Another good sail trim guide are the telltales at the forward part (luff) of your sails. You can use the flow of these telltales to figure out how far to ease your sheets.  For example, if the windward telltales are dancing (moving around), the sail is probably luffing slightly and should be trimmed.  If the leeward telltales are dancing, the sail is stalled and needs to be eased.  Ideally both telltales should flow straight back (or the windward telltales should be lifting slightly).

There are several other things you should consider when sailing downwind:    

Centerboard -- Upwind the centerboard (or daggerboard) keeps the boat from going sideways and develops lift, which helps the boat move forward.  As you head downwind, however, the board is much less critical because you are heading more in the direction that the wind is trying to push you.  Therefore you can gradually raise the centerboard as you head off away from the wind.  This reduces the drag caused by pushing the board through the water, which allows you to sail faster. 

In general, you want to raise the centerboard just a bit on a tight reach, one-third of the way up on a beam reach, one-half on a broad reach, and three-quarters on a run.  If your boat gets tippy, however, lower the board a bit for increased lateral stability.  Be sure to lower the centerboard all the way before you turn back upwind.    

Weight Placement -- The ideal fore-and-aft position of the skipper and crew varies according to wind and wave conditions.  In light air, move your weight forward to keep the stern from dragging in the water (which slows you down).  As it gets choppier, move back far enough to keep the bow from plowing into waves.   

You also want to move aft as the wind increases.  This will give you more stability because the aft sections of most hulls are flatter and therefore less tippy than the forward sections.  In planing conditions, move your weight even farther toward the stern so the bow will lift up.    

Your athwartships weight placement should also vary with the conditions. When sailing downwind, you want to have the helm balanced so the boat is steering straight.  This minimizes drag on the rudder.  It is best to let the crew sit in a comfortable position and then have the skipper move so the boat has a neutral, or balanced, helm.  (The helm is said to be neutral or balanced when you can let go of the tiller and the boat continues in a straight line).  Then by leaning in or out slightly, the skipper can steer the boat and at the same time feel the helm changes in the tiller.  In general, it's good to keep the boat flat when going downwind.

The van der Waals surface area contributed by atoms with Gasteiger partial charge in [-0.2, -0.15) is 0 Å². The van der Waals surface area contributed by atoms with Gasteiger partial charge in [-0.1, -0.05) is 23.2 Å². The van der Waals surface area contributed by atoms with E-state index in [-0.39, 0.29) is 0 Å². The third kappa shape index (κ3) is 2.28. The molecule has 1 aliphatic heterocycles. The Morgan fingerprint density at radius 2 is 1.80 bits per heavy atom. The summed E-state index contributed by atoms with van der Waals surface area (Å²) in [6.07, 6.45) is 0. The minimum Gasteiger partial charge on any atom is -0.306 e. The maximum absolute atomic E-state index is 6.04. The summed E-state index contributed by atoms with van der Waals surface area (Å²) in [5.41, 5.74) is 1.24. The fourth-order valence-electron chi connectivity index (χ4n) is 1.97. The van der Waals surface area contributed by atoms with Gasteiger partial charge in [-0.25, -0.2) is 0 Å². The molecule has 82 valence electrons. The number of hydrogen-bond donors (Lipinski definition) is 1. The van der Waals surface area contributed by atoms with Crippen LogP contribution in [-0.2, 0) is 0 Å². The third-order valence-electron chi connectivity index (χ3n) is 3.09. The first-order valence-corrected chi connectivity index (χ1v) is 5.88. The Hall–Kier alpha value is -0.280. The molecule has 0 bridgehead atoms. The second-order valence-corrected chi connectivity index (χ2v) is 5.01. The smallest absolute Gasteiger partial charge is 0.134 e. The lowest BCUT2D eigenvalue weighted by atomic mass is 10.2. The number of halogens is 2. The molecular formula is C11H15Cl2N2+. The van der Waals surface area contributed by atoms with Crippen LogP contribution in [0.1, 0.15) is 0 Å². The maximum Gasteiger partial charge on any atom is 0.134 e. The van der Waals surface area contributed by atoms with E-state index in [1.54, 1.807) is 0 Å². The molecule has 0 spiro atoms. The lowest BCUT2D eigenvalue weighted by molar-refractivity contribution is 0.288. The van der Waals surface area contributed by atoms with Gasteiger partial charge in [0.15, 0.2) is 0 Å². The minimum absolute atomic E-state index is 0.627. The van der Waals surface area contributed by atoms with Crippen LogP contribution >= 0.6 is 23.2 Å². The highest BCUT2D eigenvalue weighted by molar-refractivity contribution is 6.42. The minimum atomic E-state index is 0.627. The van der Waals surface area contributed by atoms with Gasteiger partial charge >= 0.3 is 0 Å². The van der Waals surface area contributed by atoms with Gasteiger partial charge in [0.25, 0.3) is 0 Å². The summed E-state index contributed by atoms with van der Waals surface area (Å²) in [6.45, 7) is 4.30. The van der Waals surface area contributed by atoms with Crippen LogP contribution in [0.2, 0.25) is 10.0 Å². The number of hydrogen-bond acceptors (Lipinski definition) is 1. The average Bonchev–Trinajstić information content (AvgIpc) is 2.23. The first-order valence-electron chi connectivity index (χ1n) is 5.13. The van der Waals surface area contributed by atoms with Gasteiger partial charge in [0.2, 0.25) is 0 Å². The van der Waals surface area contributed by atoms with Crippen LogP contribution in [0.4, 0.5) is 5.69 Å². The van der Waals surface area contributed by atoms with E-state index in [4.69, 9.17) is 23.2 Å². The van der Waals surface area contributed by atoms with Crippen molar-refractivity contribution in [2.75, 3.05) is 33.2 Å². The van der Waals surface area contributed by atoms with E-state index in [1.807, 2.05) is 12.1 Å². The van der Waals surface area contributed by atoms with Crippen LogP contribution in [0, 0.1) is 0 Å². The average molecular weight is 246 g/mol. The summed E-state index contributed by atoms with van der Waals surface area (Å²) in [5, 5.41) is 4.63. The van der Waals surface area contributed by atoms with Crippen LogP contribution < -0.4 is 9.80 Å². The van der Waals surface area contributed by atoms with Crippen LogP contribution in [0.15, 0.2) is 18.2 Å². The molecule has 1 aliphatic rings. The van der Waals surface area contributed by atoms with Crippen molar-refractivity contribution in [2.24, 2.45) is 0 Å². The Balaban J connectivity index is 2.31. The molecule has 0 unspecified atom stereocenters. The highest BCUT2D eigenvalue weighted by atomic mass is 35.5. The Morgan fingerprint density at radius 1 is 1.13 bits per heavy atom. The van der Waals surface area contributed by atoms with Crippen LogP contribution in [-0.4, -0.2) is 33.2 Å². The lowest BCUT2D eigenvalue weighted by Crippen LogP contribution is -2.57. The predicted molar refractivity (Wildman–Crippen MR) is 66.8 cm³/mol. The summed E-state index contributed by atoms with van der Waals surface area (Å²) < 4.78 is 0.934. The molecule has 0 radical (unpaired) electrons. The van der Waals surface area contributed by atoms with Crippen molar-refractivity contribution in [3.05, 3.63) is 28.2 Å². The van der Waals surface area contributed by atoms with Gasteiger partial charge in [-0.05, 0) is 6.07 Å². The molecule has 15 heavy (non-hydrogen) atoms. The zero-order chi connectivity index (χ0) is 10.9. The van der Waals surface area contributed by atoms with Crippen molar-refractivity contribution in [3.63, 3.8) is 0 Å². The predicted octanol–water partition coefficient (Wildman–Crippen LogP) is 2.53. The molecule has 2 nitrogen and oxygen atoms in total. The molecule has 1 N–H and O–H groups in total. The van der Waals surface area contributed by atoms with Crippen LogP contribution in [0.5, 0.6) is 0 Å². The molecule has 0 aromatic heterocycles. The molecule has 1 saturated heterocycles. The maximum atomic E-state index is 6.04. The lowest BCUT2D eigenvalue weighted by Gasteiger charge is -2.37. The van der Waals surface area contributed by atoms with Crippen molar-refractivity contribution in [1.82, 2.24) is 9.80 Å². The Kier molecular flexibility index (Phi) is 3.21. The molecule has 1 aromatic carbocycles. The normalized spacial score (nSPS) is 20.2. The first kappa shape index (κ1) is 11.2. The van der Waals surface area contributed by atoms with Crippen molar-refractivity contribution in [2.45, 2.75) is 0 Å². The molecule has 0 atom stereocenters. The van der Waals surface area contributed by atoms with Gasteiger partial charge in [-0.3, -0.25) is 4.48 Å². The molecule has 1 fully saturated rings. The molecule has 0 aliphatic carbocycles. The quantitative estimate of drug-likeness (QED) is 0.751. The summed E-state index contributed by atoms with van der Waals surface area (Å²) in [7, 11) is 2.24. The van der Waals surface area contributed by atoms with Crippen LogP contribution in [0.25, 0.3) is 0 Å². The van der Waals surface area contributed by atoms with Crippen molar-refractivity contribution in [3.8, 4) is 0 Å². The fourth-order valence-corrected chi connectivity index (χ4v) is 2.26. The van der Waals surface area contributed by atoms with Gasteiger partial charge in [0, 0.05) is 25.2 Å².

When you have a windy tight reach, all crew weight will need to be hiking out on the windward side.  On a broad reach, the crew may be to leeward and the skipper to windward.  When on a run, you may even have to heel the boat a bit to windward to achieve a balanced helm. Athwartship weight placement also affects the boat's lateral stability.  That is, the closer your weight is grouped near the centerline of the boat, the easier it is for the boat to roll.  So spread as far outboard as possible whenever you need stability.                 

Spinnaker -- This is a large, full, colorful sail that you can set to improve your speed on a beam reach, broad reach or run.  Handling a spinnaker takes a bit of practice. 

Sailing by-the-lee -- Pretend you are sailing on a run and you head off even further so the wind is coming over your leeward stern quarter.  This is called sailing "by-the-lee."  It can be a  dangerous situation because the wind may fill on the back side of the mainsail and cause an unexpected jibe, sending the boom flying across the boat with extreme force.  This has not only caused many headaches, but has even killed some big boat sailors over the years. 

There are several ways to tell when you are sailing by-the-lee: 1) You'll feel the wind coming from your leeward side (and you'll see it coming from this direction on the telltales and/or masthead fly); 2) the leech on your mainsail will start to flop back and forth; and 3) there will be very little pressure on your mainsheet.  If you find yourself by-the-lee, head the boat up toward the wind, or jibe.